Restraining Orders (Domestic Violence Deterrence)
Deterring Domestic Violence and Abuse with a Court Order – the TRO
What is a Temporary Restraining Order (TRO)?
A Temporary Restraining Order (TRO) is an order issued by a court that specifically restrains the Respondent from threatening, harassing, or harm his/her family members. The Order can cover every member of the family, and “family” is defined very broadly in these situations. In Texas, “family” for the purposes of a judge issuing a restraining order can include spouses, relatives by blood, relatives by marriage, ex-spouses, parents, children, foster children, and any member of the household. Anyone living in the home can be considered “family” for purposes of a TRO.
A TRO also serves to preserve the status quo of the marital estate and the status of the children for the first two weeks (14 days) after the divorce petition has been filed. The Temporary Restraining Order prevents either spouse from stopping utilities, selling or hiding property, moving to another city or state, taking the kids out of day care or school, changing the car registrations or titles to the house, charging up credit cards, cancelling insurance (life, health, home), hiding, harming or threatening the family pets (dogs, cats, etc.), cashing out retirement accounts, cancelling credit cards, closing bank accounts, locking out either spouse from the family home, etc.
Standing Orders Effective November 1, 2007 – TROs Are Automatic in Divorces Filed in Dallas County, Denton County, Collin County, Rockwall County, and Ellis County
Temporary Restraining Orders are so important in divorce proceedings that in the majority of cases, TROs were routinely being requested by petitioners. Seeing this practice and the need for protection during the beginning of the divorce process, the District Court Judges of the following counties have ordered that TROs, which they have labeled “standing orders” are to be entered into in every divorce filed in Dallas County, Denton County, Collin County, Rockwall County, and Ellis County (Dallas instituted November 1, 2007 with other counties following shortly thereafter).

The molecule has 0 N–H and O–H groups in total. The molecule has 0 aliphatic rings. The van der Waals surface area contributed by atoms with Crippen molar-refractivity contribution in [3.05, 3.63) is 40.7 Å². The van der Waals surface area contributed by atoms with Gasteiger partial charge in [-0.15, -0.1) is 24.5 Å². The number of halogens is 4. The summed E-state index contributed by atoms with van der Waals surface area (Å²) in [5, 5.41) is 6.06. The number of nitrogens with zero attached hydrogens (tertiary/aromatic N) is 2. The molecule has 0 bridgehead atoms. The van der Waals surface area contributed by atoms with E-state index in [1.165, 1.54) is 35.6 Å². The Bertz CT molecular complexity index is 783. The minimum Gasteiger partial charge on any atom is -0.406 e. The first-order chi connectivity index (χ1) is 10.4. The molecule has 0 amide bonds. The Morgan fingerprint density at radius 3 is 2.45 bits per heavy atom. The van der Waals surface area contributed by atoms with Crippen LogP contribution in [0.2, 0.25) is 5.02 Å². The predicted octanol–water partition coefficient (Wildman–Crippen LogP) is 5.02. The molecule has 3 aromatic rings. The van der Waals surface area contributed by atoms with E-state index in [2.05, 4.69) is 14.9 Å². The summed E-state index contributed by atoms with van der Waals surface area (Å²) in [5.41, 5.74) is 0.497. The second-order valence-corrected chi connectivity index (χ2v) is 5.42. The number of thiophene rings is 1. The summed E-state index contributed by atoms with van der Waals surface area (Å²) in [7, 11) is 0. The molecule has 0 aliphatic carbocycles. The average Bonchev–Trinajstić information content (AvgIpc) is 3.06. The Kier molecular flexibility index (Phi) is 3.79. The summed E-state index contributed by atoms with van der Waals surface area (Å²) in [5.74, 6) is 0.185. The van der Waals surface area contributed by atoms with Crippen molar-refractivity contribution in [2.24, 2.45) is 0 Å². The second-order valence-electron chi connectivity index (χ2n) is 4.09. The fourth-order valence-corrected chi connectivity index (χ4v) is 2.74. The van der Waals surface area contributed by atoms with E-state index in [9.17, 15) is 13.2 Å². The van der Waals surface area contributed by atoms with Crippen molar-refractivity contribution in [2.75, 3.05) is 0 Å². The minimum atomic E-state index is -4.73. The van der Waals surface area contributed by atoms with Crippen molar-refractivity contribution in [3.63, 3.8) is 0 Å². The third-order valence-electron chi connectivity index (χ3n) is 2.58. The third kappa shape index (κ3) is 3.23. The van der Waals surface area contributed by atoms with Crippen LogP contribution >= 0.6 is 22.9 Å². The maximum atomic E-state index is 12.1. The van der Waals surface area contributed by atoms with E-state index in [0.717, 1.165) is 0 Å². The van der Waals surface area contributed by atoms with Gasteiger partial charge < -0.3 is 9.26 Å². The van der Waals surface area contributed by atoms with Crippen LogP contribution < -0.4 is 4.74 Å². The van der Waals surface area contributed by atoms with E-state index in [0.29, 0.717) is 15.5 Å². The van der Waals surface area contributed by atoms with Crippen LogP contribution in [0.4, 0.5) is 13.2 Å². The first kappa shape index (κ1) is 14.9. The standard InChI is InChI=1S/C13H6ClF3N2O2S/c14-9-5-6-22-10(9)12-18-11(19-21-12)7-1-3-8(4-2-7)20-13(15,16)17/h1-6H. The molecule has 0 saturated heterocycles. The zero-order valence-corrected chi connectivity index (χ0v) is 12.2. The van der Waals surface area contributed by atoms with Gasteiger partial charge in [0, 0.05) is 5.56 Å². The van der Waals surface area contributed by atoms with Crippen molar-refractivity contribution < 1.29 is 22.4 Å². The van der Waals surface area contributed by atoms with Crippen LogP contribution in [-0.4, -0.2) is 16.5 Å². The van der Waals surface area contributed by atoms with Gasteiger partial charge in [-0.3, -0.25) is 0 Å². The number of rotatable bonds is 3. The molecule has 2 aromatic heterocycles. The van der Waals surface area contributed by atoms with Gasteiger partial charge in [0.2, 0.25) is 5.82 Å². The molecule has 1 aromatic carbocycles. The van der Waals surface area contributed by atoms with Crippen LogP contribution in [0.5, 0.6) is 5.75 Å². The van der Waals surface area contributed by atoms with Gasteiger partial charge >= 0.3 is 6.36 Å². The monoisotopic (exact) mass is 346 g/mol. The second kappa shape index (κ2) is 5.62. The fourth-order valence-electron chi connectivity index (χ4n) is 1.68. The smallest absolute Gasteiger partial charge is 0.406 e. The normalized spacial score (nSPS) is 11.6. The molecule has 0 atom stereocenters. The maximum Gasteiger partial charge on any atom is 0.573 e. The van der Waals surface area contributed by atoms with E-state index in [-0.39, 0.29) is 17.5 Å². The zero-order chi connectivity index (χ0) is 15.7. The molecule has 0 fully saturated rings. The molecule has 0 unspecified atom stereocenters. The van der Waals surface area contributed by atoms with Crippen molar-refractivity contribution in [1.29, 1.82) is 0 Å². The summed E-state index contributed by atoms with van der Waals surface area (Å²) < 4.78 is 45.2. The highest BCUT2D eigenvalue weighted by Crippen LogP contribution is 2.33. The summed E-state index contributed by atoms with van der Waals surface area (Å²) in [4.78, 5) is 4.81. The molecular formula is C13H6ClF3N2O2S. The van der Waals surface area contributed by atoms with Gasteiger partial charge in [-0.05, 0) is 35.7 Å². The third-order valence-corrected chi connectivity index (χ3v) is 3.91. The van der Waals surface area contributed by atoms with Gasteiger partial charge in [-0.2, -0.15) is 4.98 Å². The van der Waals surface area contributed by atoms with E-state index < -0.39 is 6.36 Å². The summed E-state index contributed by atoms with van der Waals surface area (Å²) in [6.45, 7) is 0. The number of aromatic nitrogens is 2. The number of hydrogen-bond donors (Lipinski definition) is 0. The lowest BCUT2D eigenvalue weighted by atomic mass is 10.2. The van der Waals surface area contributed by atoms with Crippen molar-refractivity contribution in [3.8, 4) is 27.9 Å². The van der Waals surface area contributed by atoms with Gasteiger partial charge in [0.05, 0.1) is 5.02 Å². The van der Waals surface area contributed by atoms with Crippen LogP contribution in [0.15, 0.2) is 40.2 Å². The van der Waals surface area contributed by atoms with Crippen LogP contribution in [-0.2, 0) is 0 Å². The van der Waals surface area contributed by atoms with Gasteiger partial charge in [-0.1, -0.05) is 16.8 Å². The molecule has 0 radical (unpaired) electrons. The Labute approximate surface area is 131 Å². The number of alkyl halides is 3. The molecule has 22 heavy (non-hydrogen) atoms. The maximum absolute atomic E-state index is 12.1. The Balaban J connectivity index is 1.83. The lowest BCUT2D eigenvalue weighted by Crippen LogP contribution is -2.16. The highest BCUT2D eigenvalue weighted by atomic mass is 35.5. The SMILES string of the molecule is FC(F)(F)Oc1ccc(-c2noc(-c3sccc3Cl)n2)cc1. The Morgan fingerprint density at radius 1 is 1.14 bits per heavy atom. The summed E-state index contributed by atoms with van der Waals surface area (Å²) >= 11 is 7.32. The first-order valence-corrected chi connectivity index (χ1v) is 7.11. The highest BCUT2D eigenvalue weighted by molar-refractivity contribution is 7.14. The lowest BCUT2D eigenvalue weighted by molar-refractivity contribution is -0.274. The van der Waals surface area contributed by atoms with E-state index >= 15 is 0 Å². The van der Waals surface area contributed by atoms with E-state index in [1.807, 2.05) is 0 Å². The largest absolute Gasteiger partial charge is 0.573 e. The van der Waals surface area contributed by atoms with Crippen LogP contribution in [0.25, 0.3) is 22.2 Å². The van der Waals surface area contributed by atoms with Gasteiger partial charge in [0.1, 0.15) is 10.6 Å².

Does the Respondent Spouse Have to Know About the Hearing to Get The TRO?
No. You file an application for a restraining order “ex parte” which will allow the judge to issue a temporary order that will be valid for a maximum of 14 days. The spouse will not know about this process, he/she will learn of it when the Order is served upon him/her.
There will then be a hearing where the respondent spouse will be allowed to appear and argue their side of the situation. At that time, the judge will decide temporary custody of the children, temporary use of the house and cars, temporary possession and access to the children (visitation), temporary spousal support, temporary child support, and temporary control of bank accounts, etc.
TROs are usually considered separately by the court from issues of domestic violence or spouses who are abusive (drinking, verbally abusive, physically threatening, physically harming the spouse or children) and judges may issue “Protective Orders” at the same time that TROs are put in place.
We’re Here to Help You
Please don’t hesitate to call or email for a paid initial legal consultation if you are involved in a situation of domestic violence. You can be helped, and it is best to take action as soon as possible. The Law Office of Michael Granada understands how upsetting and terrifying these situations can be, and we’re ready to help.
News & Announcements
Having a child as a dependent used to entitle a parent to claim a dependency exemption, which was quite valuable. In 2017, for example, the credit was worth $4,050, which meant each child reduced a...